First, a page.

Hope for me, I hope for you
we’re snowdrops/falling through the night
In the early spring, the land and the water open wide where I live. In past years, before climate change began to thin the lake ice, the last weeks of March were like a great barbaric yawp in which the breath of Lake Huron, Lake Erie, and the steel grey sky let out a great whoop and the land became stirred.
Spring used to come like a hammer to break up the ice, a shovel to clear the mounds of snow away. At the beginning of March, in deep cold, you would see a male cardinal perched atop a maple calling out to another cardinal somewhere in the bush. There would be little black insects that would appear on top of the deep snow and you would know something hidden was afoot. It was like a great switch was being thrown and how within some weeks the robins would come, the freshets would bloom, and people would sit in pancake houses to taste the sweet syrup taken from the taps.
That was March in southwestern Ontario. Spring was an awaited friend whose arrival would change everything, sometimes all at once. Now Spring starts showing signs of making landfall as early as January; I have seen snowdrops appear not far beyond Valentine’s Day and the lakes seldom freeze. The snow, too, comes with diminishing returns. Spring is insistent, not waiting for its designated place on the calendar, driven perhaps by a Summer that is taking over more and more of its territory while extending its suzerainty into October (sometimes even later).
This year, on the heels of a mild winter with little snow and few icy ponds, I find myself looking at Spring in a still different light. As everyone knows, Ontario is on lockdown like the rest of the world. My visitors now are primarily birds, chipmunks, skunks, and squirrels. The flowers that are peeking through the mud are beings not requiring that I maintain a safe distance. I look out my window and wait on the orioles, their black and orange streaks, that watery warble of their voices; I have suspended an orange slice on a feeder designed to attract them. On one side is the citrus, the other half contains a small bowl devoted to jelly. How long before the ants are roused by this sugar to climb the tall pole holding this contraption? I know that I will find out since I now have time to devote to these pursuits.
Of course, this is the stuff of the writing life: I am called to fill my life with beautiful minutiae, so many diffuse details that, like a pointillist portrait, will amount to a grand mural. I know they will.
And I am reminded of my great-grandmother, a woman who lived in small northwest Missouri towns almost her entire life. She used to wait for Spring; she counted the Purple Martins among her friends; she told my mom that the birds were excited to see her whenever she returned from a trip. I think of her and her husband, my great-grandfather who loved his cantaloupes and musk melons. He gardened, cultivating with gusto those round balls of flavour. Like his wife and life partner, he watched the seasons closely; he spent time up in his trees trimming branches. He knew about the thickest of the soil, the difference between sod and loam, of clay and the good black earth of the glaciated plains near the great Missouri River. The way the weather moved the subterranean fixtures of his working life, all of this was present in his consciousness.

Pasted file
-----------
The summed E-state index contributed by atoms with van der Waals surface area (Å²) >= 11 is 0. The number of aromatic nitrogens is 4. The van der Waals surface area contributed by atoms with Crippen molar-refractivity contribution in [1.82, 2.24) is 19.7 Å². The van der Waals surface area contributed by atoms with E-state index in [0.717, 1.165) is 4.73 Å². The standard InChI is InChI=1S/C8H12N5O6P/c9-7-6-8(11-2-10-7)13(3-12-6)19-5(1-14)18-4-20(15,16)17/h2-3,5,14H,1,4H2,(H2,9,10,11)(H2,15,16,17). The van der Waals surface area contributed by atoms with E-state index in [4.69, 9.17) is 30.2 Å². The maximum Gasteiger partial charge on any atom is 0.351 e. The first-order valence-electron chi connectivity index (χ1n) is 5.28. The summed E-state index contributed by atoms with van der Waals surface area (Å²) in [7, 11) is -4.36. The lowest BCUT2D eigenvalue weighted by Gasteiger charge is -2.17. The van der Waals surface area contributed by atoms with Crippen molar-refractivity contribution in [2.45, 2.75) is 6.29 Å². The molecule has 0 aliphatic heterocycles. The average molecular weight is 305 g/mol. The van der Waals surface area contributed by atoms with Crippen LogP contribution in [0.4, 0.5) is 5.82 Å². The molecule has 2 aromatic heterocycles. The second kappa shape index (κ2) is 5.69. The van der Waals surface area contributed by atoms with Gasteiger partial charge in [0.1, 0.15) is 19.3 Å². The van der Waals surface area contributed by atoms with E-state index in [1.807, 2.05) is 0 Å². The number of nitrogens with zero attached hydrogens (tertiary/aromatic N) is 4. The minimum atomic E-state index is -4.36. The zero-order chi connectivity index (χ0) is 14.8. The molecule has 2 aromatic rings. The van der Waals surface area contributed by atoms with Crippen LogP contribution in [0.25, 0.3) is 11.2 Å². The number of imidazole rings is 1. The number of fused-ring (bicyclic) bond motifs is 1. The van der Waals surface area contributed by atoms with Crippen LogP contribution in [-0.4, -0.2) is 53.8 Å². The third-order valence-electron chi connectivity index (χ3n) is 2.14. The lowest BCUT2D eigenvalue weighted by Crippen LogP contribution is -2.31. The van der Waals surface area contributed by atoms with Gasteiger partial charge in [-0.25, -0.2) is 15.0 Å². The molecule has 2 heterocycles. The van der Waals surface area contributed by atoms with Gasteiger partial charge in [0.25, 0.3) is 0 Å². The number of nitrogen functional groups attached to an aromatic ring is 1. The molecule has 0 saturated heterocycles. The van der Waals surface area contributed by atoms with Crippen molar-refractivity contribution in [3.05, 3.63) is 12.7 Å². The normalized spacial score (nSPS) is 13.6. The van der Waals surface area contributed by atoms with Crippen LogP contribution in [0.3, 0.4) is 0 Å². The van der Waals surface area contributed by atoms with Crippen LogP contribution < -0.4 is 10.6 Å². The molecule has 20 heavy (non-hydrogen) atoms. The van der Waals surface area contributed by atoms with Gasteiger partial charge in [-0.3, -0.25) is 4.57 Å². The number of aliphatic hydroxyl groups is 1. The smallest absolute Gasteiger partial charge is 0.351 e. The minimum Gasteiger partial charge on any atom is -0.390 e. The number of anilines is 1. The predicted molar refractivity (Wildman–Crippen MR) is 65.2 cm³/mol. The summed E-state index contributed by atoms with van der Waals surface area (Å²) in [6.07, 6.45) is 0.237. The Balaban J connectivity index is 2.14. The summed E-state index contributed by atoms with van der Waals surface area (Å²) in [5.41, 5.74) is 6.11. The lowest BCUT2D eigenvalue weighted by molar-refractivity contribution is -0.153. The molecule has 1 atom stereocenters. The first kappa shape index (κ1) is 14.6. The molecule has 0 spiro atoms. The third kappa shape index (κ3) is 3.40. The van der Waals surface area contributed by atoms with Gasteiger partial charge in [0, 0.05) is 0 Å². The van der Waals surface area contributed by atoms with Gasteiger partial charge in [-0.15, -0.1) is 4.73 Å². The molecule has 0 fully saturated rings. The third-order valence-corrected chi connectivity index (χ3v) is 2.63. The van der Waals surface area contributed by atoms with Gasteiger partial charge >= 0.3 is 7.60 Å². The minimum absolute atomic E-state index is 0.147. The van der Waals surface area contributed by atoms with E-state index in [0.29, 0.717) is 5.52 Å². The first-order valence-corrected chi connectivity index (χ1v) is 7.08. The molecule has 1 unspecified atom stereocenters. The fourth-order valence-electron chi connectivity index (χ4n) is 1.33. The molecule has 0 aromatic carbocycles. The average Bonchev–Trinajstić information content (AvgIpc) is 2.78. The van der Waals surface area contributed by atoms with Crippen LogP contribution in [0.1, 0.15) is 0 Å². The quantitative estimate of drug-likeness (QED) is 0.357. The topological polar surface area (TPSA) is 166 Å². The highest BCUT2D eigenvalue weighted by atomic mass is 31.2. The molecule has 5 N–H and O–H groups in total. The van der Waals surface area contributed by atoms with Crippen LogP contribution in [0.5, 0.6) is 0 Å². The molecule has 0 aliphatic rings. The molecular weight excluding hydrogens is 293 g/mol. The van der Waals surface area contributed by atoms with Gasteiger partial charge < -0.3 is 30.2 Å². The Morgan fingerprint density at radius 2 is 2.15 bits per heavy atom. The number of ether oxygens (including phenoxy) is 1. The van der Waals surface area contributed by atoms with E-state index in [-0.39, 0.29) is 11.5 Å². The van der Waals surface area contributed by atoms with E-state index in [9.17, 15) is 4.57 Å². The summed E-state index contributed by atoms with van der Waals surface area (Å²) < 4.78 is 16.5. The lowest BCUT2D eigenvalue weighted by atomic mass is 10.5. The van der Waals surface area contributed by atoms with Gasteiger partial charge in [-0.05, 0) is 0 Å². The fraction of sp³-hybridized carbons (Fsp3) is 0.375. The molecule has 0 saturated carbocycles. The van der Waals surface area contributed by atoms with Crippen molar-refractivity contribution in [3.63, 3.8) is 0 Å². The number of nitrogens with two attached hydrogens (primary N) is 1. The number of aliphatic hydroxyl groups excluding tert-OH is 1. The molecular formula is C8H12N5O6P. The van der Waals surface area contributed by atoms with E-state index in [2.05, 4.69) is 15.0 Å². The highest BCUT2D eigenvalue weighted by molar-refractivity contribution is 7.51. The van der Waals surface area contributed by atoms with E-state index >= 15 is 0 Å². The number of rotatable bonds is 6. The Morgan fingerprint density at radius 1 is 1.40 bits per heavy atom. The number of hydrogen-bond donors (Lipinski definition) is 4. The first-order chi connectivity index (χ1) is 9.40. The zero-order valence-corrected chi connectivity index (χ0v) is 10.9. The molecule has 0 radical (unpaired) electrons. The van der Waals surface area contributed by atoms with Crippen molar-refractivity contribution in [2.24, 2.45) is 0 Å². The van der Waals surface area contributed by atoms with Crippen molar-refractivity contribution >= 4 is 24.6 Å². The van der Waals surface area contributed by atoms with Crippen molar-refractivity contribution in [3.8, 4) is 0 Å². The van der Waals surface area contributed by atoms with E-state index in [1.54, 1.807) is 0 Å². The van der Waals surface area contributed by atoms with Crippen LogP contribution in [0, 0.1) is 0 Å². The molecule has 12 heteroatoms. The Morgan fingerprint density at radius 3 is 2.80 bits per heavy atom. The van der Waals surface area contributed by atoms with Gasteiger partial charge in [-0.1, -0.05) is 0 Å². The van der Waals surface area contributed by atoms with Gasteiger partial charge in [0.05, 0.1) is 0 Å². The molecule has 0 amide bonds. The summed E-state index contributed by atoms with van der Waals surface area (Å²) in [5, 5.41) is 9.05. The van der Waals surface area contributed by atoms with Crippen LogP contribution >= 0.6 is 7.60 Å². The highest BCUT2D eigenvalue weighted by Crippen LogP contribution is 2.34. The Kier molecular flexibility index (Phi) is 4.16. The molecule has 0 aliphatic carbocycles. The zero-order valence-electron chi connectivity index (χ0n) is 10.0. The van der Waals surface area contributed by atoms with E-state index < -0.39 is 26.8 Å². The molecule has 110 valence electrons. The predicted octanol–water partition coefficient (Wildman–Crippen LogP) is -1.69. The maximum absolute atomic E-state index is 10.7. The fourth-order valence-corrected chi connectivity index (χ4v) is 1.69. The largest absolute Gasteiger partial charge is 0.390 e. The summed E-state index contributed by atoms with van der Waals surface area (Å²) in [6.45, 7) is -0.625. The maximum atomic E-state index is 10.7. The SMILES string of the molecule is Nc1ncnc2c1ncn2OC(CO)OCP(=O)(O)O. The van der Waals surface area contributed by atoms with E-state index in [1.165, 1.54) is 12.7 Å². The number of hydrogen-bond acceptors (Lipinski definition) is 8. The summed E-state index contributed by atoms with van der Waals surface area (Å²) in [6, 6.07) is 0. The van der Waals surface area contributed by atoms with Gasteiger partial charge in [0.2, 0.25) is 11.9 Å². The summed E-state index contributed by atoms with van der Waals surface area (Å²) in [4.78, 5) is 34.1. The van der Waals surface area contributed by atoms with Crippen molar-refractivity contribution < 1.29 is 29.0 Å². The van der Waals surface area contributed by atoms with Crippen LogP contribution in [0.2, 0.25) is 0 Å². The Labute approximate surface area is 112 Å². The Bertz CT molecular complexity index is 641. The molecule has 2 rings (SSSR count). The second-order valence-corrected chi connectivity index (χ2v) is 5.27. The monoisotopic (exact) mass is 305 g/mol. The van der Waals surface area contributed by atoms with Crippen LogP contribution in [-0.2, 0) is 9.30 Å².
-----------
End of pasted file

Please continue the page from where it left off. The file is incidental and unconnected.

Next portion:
Neither one of them was a writer, but they were people who used their hands. They found trends foolish. They were content to work with the land to make it bountiful. They were not enamoured of tv, radio, and of far off locations. They rose with the sun.
I knew them, caught glimpses of their character, their mētis, that practical knowledge the Greeks understood resides in the body, reposing in the limbs and digits. It is a knowledge the Canadian historian W.L. Morton spoke of when he recalled growing up on a Manitoba farm and spending planting time walking behind a horse-driven plow carving furrows into the turned over prairie. He spoke of how even as a grown man living in a distant city he could recreate the feeling his body felt walking with both hands-on wooden handles and timing his gait and balance to match a horse’s. I suspect Mr. Morton and my great-grandparents would have found common ground. Morton, historian and farm boy understood how the history of his country was the story of seasonal labour, of work.
I count myself kin to my late great-grandparents. My process, my source, my font as a writer resides in the soil, the vegetation, in the movements of animals and water, reposes in the seasonal meteorological processes. Right now as I, too, work to keep a safe distance from others to help humanity overcome this terrifying virus, I turn again to the land, water, and sky, to its fauna, to my wife and children, and to the memory of my ancestors. These rhythms, taken together, provide vitality.